Saturday 21 October 2017

Eoin Liston: No sign of second-season syndrome as canny Kearns keeps Tipp floating under football’s radar

Analysis

Tipperary manager Liam Kearns. Photo by Oliver McVeigh/Sportsfile
Tipperary manager Liam Kearns. Photo by Oliver McVeigh/Sportsfile
Eoin Liston

Eoin Liston

When employed by the Munster Council in the 1980s to help promote football in some of the weaker counties in the province, I visited many places in Tipperary where they would gladly burst a football if they came across one.

They would refer to their sporting footwear as hurling boots, never football boots, and playing football was almost viewed as a sin in a small-ball county. Time is a great healer and this is no longer the case but Liam Kearns' achievements with the Premier footballers still deserve special recognition.

It's one thing attaining success when you have everyone available to you, like Jim Gavin with Dublin or Eamonn Fitzmaurice in Kerry, but Kearns' feats are even more impressive because he's swimming against the tide.

Two of his best players are plying their trade with the hurlers - Steven O'Brien and Seamus Kennedy - while last year's captain Peter Acheson is living in Dubai and Colin O'Riordan, the spiritual leader of this current crop, is chasing AFL success Down Under.

To dine at football's top table, Kearns needs that calibre of player available to him but he's doing a remarkable job in their absence when crippling injuries to Ciarán McDonald and Michael Quinlivan are also factored into the equation, not to mention the suspension of influential goalkeeper Evan Comerford.

This should have conspired against him, leading to the inevitable second-season syndrome after last year's epic run to the All-Ireland semi-finals but he's somehow managed to keep the show on the road.

Armagh manager Kieran McGeeney. Photo by Piaras Ó Mídheach/Sportsfile
Armagh manager Kieran McGeeney. Photo by Piaras Ó Mídheach/Sportsfile

Last Saturday's qualifier comeback defeat of Cavan was an act of sheer defiance but it was no surprise as Kearns has always gone about his business with little or no fanfare while keeping one common thread.

Regardless of where he spreads the gospel he always gets the best out of his teams and that's all any manager can do. If you were judging whether he maximises the raw material that he has available to him then the answer would be a resounding yes.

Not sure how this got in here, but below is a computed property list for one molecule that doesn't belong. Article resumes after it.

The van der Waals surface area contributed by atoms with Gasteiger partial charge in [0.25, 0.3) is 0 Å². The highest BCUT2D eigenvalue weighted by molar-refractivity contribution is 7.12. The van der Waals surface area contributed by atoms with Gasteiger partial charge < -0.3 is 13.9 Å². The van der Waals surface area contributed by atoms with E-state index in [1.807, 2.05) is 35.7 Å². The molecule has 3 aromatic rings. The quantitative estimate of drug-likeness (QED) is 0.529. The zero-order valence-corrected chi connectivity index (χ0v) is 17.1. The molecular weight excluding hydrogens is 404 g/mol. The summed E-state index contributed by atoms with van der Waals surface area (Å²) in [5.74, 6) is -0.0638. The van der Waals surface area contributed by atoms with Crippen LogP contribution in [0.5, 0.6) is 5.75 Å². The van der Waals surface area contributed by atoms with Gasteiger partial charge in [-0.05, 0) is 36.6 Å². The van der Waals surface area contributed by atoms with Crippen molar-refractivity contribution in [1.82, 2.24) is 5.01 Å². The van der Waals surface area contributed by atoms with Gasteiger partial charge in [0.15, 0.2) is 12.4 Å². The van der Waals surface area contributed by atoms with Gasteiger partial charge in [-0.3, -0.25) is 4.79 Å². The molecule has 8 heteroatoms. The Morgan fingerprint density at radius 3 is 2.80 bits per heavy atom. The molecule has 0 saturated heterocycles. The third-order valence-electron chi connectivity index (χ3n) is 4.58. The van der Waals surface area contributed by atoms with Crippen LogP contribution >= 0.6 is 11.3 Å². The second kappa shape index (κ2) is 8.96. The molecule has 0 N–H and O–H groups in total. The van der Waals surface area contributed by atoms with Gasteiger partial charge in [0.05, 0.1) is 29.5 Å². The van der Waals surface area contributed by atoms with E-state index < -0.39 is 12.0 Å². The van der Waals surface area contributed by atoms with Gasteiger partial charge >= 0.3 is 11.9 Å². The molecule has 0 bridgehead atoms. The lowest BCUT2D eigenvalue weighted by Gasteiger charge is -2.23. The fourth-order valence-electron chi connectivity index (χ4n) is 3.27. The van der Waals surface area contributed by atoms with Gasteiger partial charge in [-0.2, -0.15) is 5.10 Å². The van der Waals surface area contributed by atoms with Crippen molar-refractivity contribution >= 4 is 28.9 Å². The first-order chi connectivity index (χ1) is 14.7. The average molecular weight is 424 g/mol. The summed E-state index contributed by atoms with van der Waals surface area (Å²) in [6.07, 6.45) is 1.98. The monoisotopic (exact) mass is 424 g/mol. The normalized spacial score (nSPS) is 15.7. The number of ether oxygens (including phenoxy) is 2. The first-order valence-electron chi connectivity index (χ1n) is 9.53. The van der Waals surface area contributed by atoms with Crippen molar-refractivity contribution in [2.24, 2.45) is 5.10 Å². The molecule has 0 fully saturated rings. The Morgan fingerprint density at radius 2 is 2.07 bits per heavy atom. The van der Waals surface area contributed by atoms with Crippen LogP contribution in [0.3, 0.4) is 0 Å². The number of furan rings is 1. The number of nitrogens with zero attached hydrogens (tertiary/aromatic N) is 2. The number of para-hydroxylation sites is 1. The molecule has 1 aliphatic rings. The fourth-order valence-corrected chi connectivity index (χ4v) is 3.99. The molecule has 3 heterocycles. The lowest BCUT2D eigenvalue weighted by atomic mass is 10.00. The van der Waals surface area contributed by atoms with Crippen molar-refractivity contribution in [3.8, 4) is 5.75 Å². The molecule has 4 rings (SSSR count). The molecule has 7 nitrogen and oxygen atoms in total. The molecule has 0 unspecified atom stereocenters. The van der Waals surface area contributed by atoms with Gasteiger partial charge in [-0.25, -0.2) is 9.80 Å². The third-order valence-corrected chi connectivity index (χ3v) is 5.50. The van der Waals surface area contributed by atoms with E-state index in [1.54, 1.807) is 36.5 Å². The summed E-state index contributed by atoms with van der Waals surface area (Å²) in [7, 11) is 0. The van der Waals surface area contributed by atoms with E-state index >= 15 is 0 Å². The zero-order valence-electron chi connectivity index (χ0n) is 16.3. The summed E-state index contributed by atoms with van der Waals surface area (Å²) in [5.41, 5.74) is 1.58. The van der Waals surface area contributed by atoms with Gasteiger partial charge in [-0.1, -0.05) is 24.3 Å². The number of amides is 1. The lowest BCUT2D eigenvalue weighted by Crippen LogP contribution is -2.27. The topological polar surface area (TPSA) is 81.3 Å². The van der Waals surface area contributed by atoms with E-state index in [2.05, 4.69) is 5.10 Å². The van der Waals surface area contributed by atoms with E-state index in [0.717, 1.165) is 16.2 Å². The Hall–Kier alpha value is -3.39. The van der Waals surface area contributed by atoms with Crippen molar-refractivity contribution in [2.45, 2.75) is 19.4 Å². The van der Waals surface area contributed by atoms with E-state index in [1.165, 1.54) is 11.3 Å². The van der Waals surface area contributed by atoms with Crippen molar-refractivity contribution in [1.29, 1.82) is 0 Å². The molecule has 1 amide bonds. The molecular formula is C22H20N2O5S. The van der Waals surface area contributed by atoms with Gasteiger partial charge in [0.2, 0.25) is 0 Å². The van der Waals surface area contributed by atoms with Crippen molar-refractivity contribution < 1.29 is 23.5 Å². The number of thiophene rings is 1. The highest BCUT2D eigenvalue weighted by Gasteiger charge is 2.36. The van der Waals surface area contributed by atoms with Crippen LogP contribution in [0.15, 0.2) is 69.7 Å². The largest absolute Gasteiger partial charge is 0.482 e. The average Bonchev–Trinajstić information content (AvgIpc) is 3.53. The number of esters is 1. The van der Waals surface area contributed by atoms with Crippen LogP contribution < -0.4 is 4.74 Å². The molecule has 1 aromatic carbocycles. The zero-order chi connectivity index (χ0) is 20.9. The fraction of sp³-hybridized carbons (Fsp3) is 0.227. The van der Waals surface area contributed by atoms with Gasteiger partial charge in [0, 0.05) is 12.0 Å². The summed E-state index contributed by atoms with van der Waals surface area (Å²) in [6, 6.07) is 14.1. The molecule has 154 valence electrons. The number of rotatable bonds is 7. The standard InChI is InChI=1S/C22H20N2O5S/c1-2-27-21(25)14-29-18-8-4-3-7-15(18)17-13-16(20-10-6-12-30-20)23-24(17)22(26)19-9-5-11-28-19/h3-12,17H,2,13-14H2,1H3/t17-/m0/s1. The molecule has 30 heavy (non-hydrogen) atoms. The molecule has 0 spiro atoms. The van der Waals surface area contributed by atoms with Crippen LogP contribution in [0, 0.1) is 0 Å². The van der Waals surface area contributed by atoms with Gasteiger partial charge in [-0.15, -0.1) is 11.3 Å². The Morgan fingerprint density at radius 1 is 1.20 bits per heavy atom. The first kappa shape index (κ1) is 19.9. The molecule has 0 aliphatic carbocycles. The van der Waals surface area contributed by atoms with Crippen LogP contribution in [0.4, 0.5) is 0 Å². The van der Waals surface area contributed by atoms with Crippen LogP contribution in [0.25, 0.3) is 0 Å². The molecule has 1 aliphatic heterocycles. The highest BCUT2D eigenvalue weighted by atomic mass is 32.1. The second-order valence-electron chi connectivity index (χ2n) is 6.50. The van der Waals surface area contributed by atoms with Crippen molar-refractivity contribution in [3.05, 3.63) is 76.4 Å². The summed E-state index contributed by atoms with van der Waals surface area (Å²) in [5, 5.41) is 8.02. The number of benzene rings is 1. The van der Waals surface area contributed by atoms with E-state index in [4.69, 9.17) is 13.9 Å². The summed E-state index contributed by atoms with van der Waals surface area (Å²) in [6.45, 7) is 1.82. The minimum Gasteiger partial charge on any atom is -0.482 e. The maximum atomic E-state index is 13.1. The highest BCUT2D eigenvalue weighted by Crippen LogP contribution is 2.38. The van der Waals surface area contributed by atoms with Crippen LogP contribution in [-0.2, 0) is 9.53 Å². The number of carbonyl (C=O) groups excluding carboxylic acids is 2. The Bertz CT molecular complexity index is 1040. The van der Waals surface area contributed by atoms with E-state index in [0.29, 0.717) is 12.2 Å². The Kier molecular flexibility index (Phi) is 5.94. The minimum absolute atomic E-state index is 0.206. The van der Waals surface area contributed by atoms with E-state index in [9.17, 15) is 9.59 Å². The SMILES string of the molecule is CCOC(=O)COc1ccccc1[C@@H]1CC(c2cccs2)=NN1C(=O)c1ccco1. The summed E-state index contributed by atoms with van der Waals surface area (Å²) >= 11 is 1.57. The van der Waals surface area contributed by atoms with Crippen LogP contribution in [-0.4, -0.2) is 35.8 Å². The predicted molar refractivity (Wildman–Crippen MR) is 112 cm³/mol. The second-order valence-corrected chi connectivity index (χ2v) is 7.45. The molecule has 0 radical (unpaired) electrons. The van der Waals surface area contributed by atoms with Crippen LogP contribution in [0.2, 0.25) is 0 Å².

He's old school and quite set in his ways with his Garda background demanding discipline from his troops but he knows the game inside out, he's been there himself from his days with Kerry and players respond to that, they respect him.

As a dynamic Austin Stacks midfielder trying to break onto the Kerry scene in the golden era of the mid '80s, he never lacked drive or motivation but he had the misfortune of competing with Jack O'Shea and Ambrose O'Donovan in that sector.

Three into two doesn't go but he always turned up the pressure and along with my brother Sean, he was regularly on the 'B' team in ferocious training games doing whatever he could to displace them. That pair were untouchable at the time, however.

He has taken all before him since turning his hand to coaching and was bitterly unlucky not to get one over on the Kingdom when at the helm in Limerick. Only for Darragh Ó Sé plucking a few high balls above the crossbar at the death, they had us beaten in the drawn 2004 Munster final.

Linking up as a coach with another Kerry native John Evans as Roscommon secured promotion to Division 1 in 2015 added to a glowing CV before the Premier call came and further success followed.

You can't deny what they did last year, it was a remarkable achievement and with Division 3 silverware in the bag this spring, there's no doubt that they've pushed on against all odds. They got a big scalp last year with Galway and they're capable of getting another one this summer.

On their day they could catch a big fish but they're in a tier just below the Dublins and Kerrys.

Saturday's Round 3 Qualifiers opponents Armagh are one of the teams in that tier but unlike his opposite number Kieran McGeeney, Kearns faces much less public scrutiny and floats under the radar. He goes about his business quietly and efficiently and he has this ambitious Tipp bunch operating at the peak of their powers. With Quinlivan and Philip Austin returning to fitness, they may follow up April's smash-and-grab league win and raid the Orchard once more. Their rapid rise is a credit to the parts of Tipp which stayed loyal to promoting the big ball and kept fighting to keep football alive. They have succeeded, the county is going in the right direction with a trusted lieutenant steering the ship.

The meeting of Dublin and Kildare is the first Leinster final I've looked forward to in years but realistic success for the Lilies is being in with a shout going down the final stretch as a win is simply out of the question. Kildare are going in the right direction but Sunday is too soon.

Fitness is not an issue but defensively there is still major concern with Kerry blitzing them for seven goals two years ago so it'll be interesting to see how Cian O'Neill approaches the game tactically and whether major improvements have been implemented from last year.

There's no hiding place in Croke Park, any weakness is exploited there. If you're lacking somewhere in the backline no one else can cover for you and that is the main worry as Dublin will have so many different tactics prepared to exploit Kildare.

I'm not sure if the Dubs can lay down a much better marker than their 31-point drubbing of Westmeath but with people floating the idea of an upset, the Dubs will want to quickly nip it in the bud. When questions are raised Gavin's men always respond with definitive answers.

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